Online sponsoring through cause – if you do it, do it right: Evaluating the impact of the ad context congruence.
Authors: Ndasi, W. and Roushan, G.
Editors: Bolat, E., Robson, J. and Kooli, K.
Start date: 6 September 2018
Journal: Vanilla, shock and entertainment: marketing in the era of emotions International Congress on Public and Nonprofit Marketing
The broad acceptance of the Internet as a commercial medium and its phenomenal development has meant that having an online presence has become a business imperative (IAB 2016). E-marketers are on the lookout for online promotional approaches which can be effective in breaking through the clutter of ever-increasing competition to gain, satisfy and keep customers in a cost-efficient and measurable way. ‘Online advertising’ refers to any commercial content available on the Internet that is designed by businesses to inform consumers about a product or service (Schlosser and Shavitt 1999). While these may include various tools and techniques, this study considers the use of a display banner advertisement in the promotion of cause-related messages, with charity fundraising websites as the affiliate publisher. Online cause-related marketing is relatively underexplored. In this study we are focusing on online cause-related sponsorship (OCS).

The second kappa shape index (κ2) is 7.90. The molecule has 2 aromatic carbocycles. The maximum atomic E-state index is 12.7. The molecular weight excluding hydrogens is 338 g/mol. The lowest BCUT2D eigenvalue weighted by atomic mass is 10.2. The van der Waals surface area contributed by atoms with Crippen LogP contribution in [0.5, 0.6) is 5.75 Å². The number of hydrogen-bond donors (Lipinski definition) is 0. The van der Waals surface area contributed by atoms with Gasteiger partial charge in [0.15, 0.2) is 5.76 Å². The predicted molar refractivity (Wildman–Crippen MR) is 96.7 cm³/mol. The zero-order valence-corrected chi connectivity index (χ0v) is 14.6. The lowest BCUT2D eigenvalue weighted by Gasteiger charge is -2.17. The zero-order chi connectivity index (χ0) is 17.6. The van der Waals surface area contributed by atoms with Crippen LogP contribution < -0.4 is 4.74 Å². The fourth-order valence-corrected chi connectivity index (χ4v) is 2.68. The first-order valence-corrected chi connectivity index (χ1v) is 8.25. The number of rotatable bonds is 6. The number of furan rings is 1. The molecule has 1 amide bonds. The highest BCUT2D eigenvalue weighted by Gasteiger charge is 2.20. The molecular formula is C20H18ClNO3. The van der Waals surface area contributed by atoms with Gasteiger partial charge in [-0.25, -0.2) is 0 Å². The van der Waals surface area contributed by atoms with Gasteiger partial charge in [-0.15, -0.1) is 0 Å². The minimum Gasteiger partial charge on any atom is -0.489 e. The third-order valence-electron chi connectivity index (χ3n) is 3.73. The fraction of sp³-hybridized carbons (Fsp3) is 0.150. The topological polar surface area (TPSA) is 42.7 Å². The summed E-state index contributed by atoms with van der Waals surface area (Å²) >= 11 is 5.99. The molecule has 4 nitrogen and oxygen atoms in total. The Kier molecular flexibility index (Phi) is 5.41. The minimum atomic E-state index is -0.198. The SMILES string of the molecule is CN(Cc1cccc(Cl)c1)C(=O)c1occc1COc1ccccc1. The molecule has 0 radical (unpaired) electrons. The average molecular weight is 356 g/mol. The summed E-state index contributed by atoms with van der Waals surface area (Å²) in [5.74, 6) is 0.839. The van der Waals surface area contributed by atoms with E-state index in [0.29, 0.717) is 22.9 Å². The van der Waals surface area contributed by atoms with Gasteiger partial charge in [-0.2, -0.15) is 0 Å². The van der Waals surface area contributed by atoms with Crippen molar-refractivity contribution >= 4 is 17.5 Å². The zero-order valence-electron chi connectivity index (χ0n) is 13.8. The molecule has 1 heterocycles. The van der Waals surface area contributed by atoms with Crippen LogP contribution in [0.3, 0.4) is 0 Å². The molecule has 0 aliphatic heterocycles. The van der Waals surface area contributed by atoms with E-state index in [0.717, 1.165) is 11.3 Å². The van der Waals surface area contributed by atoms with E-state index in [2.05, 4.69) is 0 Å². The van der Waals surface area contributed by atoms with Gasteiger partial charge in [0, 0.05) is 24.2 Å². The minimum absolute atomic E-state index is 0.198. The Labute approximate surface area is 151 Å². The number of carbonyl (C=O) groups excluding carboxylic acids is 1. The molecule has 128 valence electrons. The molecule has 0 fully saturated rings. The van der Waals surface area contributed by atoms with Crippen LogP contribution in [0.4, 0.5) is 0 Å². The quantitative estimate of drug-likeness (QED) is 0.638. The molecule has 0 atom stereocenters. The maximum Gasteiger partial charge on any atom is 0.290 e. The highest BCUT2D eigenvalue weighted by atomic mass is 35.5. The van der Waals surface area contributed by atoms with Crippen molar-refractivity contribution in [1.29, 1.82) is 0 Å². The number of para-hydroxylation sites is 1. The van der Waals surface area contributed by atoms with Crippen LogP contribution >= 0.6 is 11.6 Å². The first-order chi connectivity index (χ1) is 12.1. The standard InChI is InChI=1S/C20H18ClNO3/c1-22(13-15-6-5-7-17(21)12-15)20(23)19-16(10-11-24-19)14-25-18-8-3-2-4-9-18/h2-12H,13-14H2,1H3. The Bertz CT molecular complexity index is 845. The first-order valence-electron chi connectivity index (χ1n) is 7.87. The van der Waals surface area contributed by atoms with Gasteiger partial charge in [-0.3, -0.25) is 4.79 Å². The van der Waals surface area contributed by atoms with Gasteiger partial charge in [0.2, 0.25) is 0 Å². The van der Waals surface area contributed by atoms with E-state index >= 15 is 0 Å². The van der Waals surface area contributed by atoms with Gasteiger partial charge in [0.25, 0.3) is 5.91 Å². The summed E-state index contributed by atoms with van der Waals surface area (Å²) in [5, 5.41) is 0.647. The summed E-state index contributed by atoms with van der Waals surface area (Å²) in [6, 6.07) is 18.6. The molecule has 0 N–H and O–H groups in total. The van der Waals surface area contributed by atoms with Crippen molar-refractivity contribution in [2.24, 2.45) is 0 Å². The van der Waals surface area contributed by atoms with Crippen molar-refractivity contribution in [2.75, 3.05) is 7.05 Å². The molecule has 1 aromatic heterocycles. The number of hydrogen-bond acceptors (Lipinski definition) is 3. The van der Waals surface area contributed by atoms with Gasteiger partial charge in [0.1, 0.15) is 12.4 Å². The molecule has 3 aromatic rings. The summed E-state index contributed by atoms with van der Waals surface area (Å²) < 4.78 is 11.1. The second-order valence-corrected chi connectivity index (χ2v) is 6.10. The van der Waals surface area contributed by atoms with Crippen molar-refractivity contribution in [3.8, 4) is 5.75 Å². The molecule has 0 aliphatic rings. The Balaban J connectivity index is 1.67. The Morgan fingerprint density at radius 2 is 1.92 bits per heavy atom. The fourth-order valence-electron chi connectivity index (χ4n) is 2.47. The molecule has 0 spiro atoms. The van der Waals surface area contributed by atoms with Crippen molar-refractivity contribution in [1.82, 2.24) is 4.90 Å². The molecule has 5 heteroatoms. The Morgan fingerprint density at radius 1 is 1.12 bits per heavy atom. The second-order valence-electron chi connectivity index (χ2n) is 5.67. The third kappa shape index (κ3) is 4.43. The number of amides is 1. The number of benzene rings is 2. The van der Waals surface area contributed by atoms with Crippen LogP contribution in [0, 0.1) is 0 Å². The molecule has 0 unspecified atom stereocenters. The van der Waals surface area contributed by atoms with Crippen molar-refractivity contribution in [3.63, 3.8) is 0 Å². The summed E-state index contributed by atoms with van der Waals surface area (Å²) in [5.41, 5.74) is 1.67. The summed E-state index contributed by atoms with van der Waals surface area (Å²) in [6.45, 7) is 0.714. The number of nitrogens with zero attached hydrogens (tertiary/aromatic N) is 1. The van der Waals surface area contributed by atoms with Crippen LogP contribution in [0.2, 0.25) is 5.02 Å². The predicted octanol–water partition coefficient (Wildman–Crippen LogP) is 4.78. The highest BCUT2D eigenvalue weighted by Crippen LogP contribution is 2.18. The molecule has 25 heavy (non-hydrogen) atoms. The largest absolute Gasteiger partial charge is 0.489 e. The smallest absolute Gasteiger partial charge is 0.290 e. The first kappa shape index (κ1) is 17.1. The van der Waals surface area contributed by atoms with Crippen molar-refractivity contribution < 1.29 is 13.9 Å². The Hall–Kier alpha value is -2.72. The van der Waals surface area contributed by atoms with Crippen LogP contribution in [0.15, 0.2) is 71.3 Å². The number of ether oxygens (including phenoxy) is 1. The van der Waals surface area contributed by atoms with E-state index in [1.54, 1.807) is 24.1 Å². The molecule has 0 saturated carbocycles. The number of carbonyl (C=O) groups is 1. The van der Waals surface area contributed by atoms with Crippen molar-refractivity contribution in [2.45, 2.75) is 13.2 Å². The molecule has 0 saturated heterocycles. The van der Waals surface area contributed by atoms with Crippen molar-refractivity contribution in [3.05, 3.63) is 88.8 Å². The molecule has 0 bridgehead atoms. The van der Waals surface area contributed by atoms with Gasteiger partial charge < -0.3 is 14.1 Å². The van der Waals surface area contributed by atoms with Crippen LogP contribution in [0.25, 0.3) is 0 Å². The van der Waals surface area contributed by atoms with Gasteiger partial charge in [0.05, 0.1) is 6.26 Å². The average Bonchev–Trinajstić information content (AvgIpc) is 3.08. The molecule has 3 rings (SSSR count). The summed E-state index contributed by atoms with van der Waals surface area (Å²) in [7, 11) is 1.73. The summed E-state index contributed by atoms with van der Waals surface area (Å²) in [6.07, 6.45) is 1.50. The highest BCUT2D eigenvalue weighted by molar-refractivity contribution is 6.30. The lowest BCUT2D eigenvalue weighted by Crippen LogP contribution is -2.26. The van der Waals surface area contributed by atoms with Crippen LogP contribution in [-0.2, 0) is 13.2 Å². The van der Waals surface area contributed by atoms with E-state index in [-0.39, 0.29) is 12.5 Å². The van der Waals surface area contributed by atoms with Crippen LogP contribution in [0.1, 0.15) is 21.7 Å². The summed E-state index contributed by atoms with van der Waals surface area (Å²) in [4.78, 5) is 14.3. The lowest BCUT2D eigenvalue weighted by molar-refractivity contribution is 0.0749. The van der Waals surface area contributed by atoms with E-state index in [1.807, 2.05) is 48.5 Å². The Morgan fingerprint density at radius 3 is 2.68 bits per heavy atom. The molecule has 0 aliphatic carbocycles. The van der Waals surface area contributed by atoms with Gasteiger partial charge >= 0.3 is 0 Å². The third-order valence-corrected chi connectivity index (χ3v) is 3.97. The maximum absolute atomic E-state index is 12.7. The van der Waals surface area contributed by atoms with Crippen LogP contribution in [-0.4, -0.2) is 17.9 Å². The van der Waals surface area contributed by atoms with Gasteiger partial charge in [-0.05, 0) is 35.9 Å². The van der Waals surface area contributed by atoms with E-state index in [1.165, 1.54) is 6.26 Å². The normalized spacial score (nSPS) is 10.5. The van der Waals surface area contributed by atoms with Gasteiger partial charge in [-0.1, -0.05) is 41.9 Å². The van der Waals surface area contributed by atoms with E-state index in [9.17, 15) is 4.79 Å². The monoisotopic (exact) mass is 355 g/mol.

In the era of post-truth and fake news, the only way for a brand to gain benefits from online advertising is by understanding tactical nuances, i.e. the impact of the ad context congruence. Ad-context congruence is defined as the degree to which the advertising material is thematically similar to the editorial content of the media vehicle (Zanjani et al. 2011). As charity websites provide the medium through which to advertise various products, the effect of congruence on the effectiveness of OCS ad formats also needs to be understood. The literature review suggests that only a few studies have examined the effect of ad-context congruence (e.g. Newman et al. 2004; Segev et al. 2014; Rieger et al. 2015) in the context of OCS and has highlighted the important role of congruence in enhancing brand recall and click-through rates for purchase behaviour. We conducted online experimental survey and collected 170 responses. We found that the ad-context congruence is critical for driving consumers’ purchasing intention and donation.